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Wednesday, 16 August 2017

In a drought hit country, sacred groves are crucial for climate resilience

Facing the yin and yang of drought and flood years, sacred groves in the country can provide climate resilience. MORE ...

Even during the peak of summer in 2017, this stream inside a sacred grove in Kerala had water flowing in it.

Friday, 11 August 2017

Rivers, waterfront and public spaces

Waal is a mighty river. It gets its water all the way from Switzerland, through the industrial heartland of Germany. As the river Rhine crosses from Germany to the Netherlands, it breaks into two. The bigger and broader one is called Waal, as it passes Nijmegen, the city in the Dutch side of the border and more than 100 km later joins the North Sea.

River Waal takes a turn at Nijmegen. It also faces a constriction. Mighty rivers do not like bottlenecks. Thus at the point the river used to flood frequently. The Dutch Government and the city of Nijmegen decided to make more room for the room for the river. They dug a parallel channel on the inner side of the curve.
The new channel parallel to River Waal has public spaces built along its banks.

This was not easy though. The difficulty was not a technical one for the Dutch who had otherwise mastered the art of flood control and built a network of dykes, but to get social acceptability for the project. Andrea Voskens, who was the stakeholder manager for the project since its inception, says that with different people having different interests it took six years for the project to materialise from the drawing board.

Swimming in River Waal.

Interestingly, the people of Nijmegen also found uses for the river front system that the project had not planned for. They use the bridge for diving into the river, avoiding the lounge chairs that were specially designed for them to soak the sun.

Closer home in Chennai, the story of a river flooding because of its sides being hemmed in is not a new one. When from November 8 to December 4, 2015, rains came in five heavy bouts, the Adayar river could take no more. It flooded deep into the city. However, what had constricted the Adayar was unplanned development and not a natural cause.

Unlike in the case with Waal, the Adayar flood had happened because the people of Chennai had systematically turned their back to the river, rather than face it and live with it. How the water of a river or lake, and the waterfront is built into public spaces is an important first step in its conservation. When people of a city look at the river and spend time on its banks, they build links to it. When they turn their back to it, the river becomes a drain.

This statement is more or less true, but not universally so. Ganga is deeply ingrained in the Indian consciousness and lives, but still remains polluted. But the point here is that there have at least been Ganga action plans (though in the recent case it has been more on rhetoric and less on action).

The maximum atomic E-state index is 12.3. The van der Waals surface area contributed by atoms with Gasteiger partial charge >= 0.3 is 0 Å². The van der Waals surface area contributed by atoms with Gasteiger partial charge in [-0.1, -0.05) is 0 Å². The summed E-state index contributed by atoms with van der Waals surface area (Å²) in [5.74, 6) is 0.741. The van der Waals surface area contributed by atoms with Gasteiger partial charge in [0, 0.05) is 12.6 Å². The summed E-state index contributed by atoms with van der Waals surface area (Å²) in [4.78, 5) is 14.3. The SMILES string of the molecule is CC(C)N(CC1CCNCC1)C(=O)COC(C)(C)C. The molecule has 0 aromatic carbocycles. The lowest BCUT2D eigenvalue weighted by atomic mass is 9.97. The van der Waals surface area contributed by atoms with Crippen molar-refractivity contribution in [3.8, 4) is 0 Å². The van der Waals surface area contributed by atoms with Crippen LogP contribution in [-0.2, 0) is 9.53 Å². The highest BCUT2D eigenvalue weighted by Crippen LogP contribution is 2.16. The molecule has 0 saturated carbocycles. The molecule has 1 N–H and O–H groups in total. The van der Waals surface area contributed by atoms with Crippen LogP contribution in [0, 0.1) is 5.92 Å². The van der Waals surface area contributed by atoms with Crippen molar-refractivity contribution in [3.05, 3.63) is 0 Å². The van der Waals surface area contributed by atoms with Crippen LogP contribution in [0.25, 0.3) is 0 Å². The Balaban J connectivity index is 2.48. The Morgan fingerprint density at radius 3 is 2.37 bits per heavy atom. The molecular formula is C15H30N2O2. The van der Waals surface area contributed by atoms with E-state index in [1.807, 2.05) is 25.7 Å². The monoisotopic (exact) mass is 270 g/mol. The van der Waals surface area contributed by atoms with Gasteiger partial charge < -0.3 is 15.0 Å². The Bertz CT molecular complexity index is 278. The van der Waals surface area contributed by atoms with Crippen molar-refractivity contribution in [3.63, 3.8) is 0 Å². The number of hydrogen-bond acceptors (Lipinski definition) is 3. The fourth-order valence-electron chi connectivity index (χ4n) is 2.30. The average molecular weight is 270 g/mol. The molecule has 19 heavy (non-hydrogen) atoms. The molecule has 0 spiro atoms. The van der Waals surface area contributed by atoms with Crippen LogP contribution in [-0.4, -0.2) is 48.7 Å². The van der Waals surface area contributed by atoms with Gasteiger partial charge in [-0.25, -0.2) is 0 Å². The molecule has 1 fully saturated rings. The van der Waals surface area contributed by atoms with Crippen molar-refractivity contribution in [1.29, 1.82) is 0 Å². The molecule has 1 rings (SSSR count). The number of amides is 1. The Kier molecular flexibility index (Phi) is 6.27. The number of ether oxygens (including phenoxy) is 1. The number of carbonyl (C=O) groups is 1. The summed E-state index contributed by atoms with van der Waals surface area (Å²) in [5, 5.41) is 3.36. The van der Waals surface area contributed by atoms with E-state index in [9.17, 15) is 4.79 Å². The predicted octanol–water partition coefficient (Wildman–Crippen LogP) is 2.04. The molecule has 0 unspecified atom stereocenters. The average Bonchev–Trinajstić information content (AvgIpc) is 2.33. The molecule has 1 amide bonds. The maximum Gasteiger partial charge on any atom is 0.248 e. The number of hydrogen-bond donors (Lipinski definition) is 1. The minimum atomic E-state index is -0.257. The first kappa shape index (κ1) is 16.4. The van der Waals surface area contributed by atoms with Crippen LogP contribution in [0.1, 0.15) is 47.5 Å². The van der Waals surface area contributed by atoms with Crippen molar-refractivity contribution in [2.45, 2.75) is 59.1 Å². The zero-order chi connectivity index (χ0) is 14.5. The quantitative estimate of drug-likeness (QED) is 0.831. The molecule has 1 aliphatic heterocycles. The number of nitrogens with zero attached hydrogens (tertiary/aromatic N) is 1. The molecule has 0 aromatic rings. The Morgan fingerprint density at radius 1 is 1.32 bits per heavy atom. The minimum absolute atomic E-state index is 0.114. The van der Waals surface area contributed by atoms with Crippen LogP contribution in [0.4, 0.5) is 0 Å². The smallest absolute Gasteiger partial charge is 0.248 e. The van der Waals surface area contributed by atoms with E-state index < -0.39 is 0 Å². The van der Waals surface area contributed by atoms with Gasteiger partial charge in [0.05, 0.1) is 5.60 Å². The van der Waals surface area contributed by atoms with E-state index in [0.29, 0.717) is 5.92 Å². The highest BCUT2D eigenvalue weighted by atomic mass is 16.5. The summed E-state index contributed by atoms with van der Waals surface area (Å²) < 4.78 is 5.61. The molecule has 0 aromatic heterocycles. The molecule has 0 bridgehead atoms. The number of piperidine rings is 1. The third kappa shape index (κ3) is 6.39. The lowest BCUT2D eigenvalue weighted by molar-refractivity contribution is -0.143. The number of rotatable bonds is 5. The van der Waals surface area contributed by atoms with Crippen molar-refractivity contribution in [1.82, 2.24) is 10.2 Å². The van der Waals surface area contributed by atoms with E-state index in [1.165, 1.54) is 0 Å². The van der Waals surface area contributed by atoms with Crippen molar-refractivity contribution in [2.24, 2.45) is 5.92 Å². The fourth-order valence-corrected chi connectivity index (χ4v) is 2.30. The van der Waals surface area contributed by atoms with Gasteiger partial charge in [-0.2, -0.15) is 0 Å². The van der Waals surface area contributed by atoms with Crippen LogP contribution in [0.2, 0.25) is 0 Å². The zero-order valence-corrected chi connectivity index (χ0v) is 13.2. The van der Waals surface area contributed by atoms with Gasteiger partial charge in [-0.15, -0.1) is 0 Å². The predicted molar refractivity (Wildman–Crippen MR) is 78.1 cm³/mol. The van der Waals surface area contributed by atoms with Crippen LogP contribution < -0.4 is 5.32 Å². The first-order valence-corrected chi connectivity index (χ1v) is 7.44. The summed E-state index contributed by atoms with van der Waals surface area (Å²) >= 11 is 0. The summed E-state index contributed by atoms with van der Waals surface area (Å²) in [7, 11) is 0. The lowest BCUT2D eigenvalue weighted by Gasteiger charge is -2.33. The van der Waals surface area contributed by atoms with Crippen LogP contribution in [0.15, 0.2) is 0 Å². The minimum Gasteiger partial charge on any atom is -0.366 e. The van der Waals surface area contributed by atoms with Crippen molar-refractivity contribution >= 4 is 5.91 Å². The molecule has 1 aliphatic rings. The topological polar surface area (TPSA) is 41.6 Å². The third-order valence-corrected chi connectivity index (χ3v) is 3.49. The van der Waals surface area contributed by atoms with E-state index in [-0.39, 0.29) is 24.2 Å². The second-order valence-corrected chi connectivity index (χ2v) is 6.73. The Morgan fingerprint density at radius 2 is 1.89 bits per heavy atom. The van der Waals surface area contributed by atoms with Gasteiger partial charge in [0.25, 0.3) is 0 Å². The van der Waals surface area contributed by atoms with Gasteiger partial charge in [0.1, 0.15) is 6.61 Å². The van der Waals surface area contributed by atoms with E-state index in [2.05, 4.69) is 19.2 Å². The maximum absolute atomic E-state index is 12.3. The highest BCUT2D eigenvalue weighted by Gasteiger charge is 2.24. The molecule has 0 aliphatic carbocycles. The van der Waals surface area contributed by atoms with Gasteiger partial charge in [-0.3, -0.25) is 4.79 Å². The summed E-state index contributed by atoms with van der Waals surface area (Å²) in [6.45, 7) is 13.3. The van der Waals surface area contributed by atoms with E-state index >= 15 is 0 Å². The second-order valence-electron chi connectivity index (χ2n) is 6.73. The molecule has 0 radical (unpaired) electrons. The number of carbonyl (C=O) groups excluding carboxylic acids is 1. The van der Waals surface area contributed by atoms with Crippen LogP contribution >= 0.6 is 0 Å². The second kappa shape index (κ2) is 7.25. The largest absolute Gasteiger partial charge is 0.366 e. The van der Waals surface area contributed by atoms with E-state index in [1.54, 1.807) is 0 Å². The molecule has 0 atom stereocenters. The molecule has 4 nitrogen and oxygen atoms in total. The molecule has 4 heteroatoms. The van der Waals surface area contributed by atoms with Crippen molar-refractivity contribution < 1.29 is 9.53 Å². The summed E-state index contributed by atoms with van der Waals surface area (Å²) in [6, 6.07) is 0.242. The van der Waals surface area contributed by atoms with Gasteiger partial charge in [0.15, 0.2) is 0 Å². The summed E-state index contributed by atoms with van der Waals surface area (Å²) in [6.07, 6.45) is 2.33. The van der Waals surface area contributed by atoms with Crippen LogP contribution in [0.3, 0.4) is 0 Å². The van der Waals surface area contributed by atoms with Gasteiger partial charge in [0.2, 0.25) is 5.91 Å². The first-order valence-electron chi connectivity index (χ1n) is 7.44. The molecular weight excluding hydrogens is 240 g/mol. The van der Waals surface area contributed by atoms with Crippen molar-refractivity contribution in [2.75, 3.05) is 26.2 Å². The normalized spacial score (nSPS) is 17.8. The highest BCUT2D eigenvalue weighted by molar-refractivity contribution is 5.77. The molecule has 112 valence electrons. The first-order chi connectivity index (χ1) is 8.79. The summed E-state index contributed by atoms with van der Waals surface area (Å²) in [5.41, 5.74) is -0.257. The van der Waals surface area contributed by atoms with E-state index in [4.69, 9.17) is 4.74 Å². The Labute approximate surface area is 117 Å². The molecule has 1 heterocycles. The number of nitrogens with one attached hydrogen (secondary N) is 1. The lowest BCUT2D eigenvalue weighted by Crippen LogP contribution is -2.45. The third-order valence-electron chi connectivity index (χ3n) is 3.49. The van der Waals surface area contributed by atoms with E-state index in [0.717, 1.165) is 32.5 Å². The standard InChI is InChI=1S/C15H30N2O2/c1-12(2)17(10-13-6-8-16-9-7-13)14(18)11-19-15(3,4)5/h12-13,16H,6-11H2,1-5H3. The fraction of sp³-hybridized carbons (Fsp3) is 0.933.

Yamuna, interestingly, though equally mentioned in social history, did not evoke much interaction. As a result, Delhi had turned Yamuna into a drain long ago. In Chennai, there have been many plans in the past to clean the Adayar and Cooum rivers. They have mostly been engineering exercises that had a minimum impact.

Not very far away from Chennai city, the Palar river goes deeper into people’s consciousness. It is even so today, when Palar is dry most parts of the year, and carries water only when it rains. Possibly, one time in history, Palar had a far more copious flow than it has today, and people’s lives were intertwined with its water. The Pallava empire, which flourished between the Sixth and the Ninth Century AD, would have drawn its sustenance from its copious flow. Otherwise Kancheepuram would not have grown into a city of such historical importance that there was no visitor, in the halcyon days of the empire, who did not pass the region without visiting the city.

Chennai, on the other hand, grew along the sea. The British part of the present-day city started in 1639 as a trading and military-administrative enclave. The colonial inhabitation was in and around Fort St. George. The Indian villages were in different parts, but with no special preference for the rivers. They were happy with their proximity to the local lakes, and also the sea.

This preference is seen even today – the only two important public spaces relating to water are the Marina and Elliots beaches. In fact, these two beaches are among the only public spaces that the city has today. The scarcity and people’s yearning for public spaces is so severe in Chennai that when the government-owned Aavin started a few ice cream parlours with small parks around, the local residents rush to these spots in the evening to catch the breeze.

Lakes and the other enclosed water bodies, however, disappeared from the public consciousness, and gradually got built over. Thus the end-2015 flood was as much along the non-existent lakes as along the rivers.

The rivers also were not perennial, coming from drier hills and supported by small catchments. After the reservoirs were built upstream to tap the river water for supply to the city, they dried even before they entered the city. When the ungrateful city turned their backs to the Adayar and Cooum, they became drains.

Chennai has to turn its face to the Adayar and Cooum rivers, for them to come back to life. It is not enough to have technological solutions to deal with their pollution. Yes, those interventions are necessary. But they by themselves cannot give sustainability to river restoration. Just as how the residents of Surat realised the importance of keeping their city clean after the Plague epidemic, Adayar and Cooum will come back to life only when Chennai residents find resonance with them.

It is here that the importance of public spaces comes in. When public spaces are designed and built along the rivers, people will interact with them. Art installations, museums, parks, street food and recreation bring people to the waterfront. They slow down and appreciate the sights, sounds, smells and the breeze on the face. They will have a stake in keeping the river clean.